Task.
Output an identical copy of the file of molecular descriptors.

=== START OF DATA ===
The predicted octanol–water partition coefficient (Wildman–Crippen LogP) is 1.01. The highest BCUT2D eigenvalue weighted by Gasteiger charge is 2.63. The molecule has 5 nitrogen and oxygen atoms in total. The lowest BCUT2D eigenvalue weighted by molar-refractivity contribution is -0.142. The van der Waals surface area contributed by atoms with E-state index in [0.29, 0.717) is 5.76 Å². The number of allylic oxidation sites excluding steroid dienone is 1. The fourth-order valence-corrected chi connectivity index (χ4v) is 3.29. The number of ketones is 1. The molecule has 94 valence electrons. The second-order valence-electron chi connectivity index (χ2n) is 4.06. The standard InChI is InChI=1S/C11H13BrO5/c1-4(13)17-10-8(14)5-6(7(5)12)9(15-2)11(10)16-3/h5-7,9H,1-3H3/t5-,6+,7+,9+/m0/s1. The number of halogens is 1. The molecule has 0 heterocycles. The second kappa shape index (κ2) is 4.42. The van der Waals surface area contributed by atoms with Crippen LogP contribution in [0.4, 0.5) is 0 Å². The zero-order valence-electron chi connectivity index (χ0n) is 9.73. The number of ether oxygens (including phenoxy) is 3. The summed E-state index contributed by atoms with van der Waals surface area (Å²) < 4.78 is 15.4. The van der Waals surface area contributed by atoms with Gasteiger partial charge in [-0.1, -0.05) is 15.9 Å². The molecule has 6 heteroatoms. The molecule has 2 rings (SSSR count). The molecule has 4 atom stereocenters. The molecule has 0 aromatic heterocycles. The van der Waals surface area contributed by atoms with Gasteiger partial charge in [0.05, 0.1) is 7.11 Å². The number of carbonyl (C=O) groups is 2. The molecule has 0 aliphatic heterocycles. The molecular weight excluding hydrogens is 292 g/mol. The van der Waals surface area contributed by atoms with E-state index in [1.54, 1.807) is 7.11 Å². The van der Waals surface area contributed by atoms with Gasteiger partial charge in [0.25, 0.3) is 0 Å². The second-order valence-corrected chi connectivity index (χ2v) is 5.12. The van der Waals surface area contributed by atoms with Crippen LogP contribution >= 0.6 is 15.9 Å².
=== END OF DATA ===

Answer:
The predicted octanol–water partition coefficient (Wildman–Crippen LogP) is 1.01. The highest BCUT2D eigenvalue weighted by Gasteiger charge is 2.63. The molecule has 5 nitrogen and oxygen atoms in total. The lowest BCUT2D eigenvalue weighted by molar-refractivity contribution is -0.142. The van der Waals surface area contributed by atoms with E-state index in [0.29, 0.717) is 5.76 Å². The number of allylic oxidation sites excluding steroid dienone is 1. The fourth-order valence-corrected chi connectivity index (χ4v) is 3.29. The number of ketones is 1. The molecule has 94 valence electrons. The second-order valence-electron chi connectivity index (χ2n) is 4.06. The standard InChI is InChI=1S/C11H13BrO5/c1-4(13)17-10-8(14)5-6(7(5)12)9(15-2)11(10)16-3/h5-7,9H,1-3H3/t5-,6+,7+,9+/m0/s1. The number of halogens is 1. The molecule has 0 heterocycles. The second kappa shape index (κ2) is 4.42. The van der Waals surface area contributed by atoms with Crippen LogP contribution in [0.4, 0.5) is 0 Å². The zero-order valence-electron chi connectivity index (χ0n) is 9.73. The number of ether oxygens (including phenoxy) is 3. The summed E-state index contributed by atoms with van der Waals surface area (Å²) < 4.78 is 15.4. The van der Waals surface area contributed by atoms with Gasteiger partial charge in [-0.1, -0.05) is 15.9 Å². The molecule has 6 heteroatoms. The molecule has 2 rings (SSSR count). The molecule has 4 atom stereocenters. The molecule has 0 aromatic heterocycles. The van der Waals surface area contributed by atoms with Gasteiger partial charge in [0.05, 0.1) is 7.11 Å². The number of carbonyl (C=O) groups is 2. The molecule has 0 aliphatic heterocycles. The molecular weight excluding hydrogens is 292 g/mol. The van der Waals surface area contributed by atoms with E-state index in [1.54, 1.807) is 7.11 Å². The van der Waals surface area contributed by atoms with Gasteiger partial charge in [0.25, 0.3) is 0 Å². The second-order valence-corrected chi connectivity index (χ2v) is 5.12. The van der Waals surface area contributed by atoms with Crippen LogP contribution >= 0.6 is 15.9 Å².